On Wednesday, June 24, Zimbabwe announced a 150 percent rise in fuel prices following the launch of a forex auction system which eroded the value of the local currency.
According to a notice released by Zimbabwe Energy Regulatory Authority, the price of a litre of diesel jumped 152 percent approximately to ZW$62.77 ($1.12) from ZW$24.93 while petrol shot up 147 percent to ZW$71.62.
Prior to the announcement, the central bank re-introduced forex auctioning on Tuesday, June 23, the first in 16 years after a long battle to stabilize its currency and fight hyperinflation. By the end of the auction, the local currency lost more than half of its value from 1:25 to 1:57 to the U.S. dollar.
Zimbabwe has been facing fuel shortages since 2018 amid a general economic decline in the country. In January 2019, President Emmerson Mnangagwa increased the price of fuel by 150 percent.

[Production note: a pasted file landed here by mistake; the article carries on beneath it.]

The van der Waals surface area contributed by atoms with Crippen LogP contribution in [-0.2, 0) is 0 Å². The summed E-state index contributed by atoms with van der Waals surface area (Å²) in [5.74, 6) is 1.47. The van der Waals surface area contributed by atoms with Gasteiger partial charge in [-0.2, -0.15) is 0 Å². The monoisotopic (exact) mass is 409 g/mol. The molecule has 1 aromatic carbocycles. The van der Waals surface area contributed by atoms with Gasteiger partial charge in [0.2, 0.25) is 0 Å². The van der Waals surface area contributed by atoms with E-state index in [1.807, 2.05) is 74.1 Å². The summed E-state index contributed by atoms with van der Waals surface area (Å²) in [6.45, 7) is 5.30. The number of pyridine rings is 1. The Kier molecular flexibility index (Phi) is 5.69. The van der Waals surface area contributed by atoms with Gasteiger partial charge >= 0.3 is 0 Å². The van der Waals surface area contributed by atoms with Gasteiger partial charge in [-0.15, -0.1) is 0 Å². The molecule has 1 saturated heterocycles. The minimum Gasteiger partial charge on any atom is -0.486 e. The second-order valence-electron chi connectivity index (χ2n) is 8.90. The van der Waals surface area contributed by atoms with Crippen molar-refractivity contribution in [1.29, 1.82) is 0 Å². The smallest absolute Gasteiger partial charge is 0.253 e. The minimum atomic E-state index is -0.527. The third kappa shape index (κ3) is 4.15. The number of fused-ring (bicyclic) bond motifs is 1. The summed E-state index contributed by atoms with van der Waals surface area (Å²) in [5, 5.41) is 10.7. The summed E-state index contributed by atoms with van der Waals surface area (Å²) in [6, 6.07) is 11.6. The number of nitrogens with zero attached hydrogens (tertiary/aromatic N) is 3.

According to the Mnangagwa, fuel prices were lower than in other countries in the region, and that some foreigners were buying fuel in bulk in Zimbabwe for resale in neighboring countries. However, the hike in prices has done little to solve the fuel scarcity problem.
The Southern African country is also experiencing years of international isolation which has left the economy in a downturn. In 2019, the World Bank report shows Zimbabwe’s economy contracting by 7.5 percent, with extreme poverty rising to 34 percent or 5.7 million people, while the country faces its worst hunger crisis in a decade.
Adding to the woes is its inflation rate that stood at more than 500 percent at the end of last year. More so, the newly introduced Zimbabwean dollar (ZWL$) has lost most of its value, climate change has crippled the country’s agriculture and electricity generation has left more than half of the population facing food insecurity.
Zimbabwe is in dire need of international intervention, which can only be possible if the country fixes its system and is removed from the United States (U.S.) sanctions list, experts say.